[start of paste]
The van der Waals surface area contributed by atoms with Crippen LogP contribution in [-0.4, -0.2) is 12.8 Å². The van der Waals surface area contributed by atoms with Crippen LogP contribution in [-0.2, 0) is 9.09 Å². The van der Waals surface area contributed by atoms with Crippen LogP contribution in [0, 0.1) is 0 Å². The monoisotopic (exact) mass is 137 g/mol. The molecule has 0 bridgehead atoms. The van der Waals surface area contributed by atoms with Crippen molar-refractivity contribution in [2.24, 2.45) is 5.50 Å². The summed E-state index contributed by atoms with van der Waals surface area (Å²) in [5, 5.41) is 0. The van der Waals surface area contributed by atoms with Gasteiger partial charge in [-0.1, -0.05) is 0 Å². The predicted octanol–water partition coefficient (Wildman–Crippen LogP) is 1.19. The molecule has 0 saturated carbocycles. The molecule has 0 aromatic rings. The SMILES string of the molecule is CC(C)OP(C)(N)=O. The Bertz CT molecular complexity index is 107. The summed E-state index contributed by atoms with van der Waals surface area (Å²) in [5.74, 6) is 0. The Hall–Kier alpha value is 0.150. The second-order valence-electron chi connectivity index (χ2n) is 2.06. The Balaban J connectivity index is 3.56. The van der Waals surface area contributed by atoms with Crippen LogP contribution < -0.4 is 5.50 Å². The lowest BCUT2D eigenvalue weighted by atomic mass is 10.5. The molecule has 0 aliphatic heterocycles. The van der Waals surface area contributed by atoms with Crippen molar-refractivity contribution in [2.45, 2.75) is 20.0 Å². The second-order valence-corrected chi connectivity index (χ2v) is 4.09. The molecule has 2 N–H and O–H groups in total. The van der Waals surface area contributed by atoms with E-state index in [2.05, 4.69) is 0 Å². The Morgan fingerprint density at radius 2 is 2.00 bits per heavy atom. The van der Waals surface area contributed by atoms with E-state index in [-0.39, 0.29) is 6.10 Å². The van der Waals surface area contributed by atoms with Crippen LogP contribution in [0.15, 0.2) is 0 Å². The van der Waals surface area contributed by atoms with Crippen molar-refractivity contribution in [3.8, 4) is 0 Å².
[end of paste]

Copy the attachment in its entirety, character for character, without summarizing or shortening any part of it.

The van der Waals surface area contributed by atoms with Crippen LogP contribution in [-0.4, -0.2) is 12.8 Å². The van der Waals surface area contributed by atoms with Crippen LogP contribution in [-0.2, 0) is 9.09 Å². The van der Waals surface area contributed by atoms with Crippen LogP contribution in [0, 0.1) is 0 Å². The monoisotopic (exact) mass is 137 g/mol. The molecule has 0 bridgehead atoms. The van der Waals surface area contributed by atoms with Crippen molar-refractivity contribution in [2.24, 2.45) is 5.50 Å². The summed E-state index contributed by atoms with van der Waals surface area (Å²) in [5, 5.41) is 0. The van der Waals surface area contributed by atoms with Gasteiger partial charge in [-0.1, -0.05) is 0 Å². The predicted octanol–water partition coefficient (Wildman–Crippen LogP) is 1.19. The molecule has 0 saturated carbocycles. The molecule has 0 aromatic rings. The SMILES string of the molecule is CC(C)OP(C)(N)=O. The Bertz CT molecular complexity index is 107. The summed E-state index contributed by atoms with van der Waals surface area (Å²) in [5.74, 6) is 0. The Hall–Kier alpha value is 0.150. The second-order valence-electron chi connectivity index (χ2n) is 2.06. The Balaban J connectivity index is 3.56. The van der Waals surface area contributed by atoms with Crippen LogP contribution < -0.4 is 5.50 Å². The lowest BCUT2D eigenvalue weighted by atomic mass is 10.5. The molecule has 0 aliphatic heterocycles. The van der Waals surface area contributed by atoms with Crippen molar-refractivity contribution in [2.45, 2.75) is 20.0 Å². The second-order valence-corrected chi connectivity index (χ2v) is 4.09. The molecule has 2 N–H and O–H groups in total. The van der Waals surface area contributed by atoms with E-state index in [2.05, 4.69) is 0 Å². The Morgan fingerprint density at radius 2 is 2.00 bits per heavy atom. The van der Waals surface area contributed by atoms with E-state index in [-0.39, 0.29) is 6.10 Å². The van der Waals surface area contributed by atoms with Crippen LogP contribution in [0.15, 0.2) is 0 Å². The van der Waals surface area contributed by atoms with Crippen molar-refractivity contribution in [3.8, 4) is 0 Å².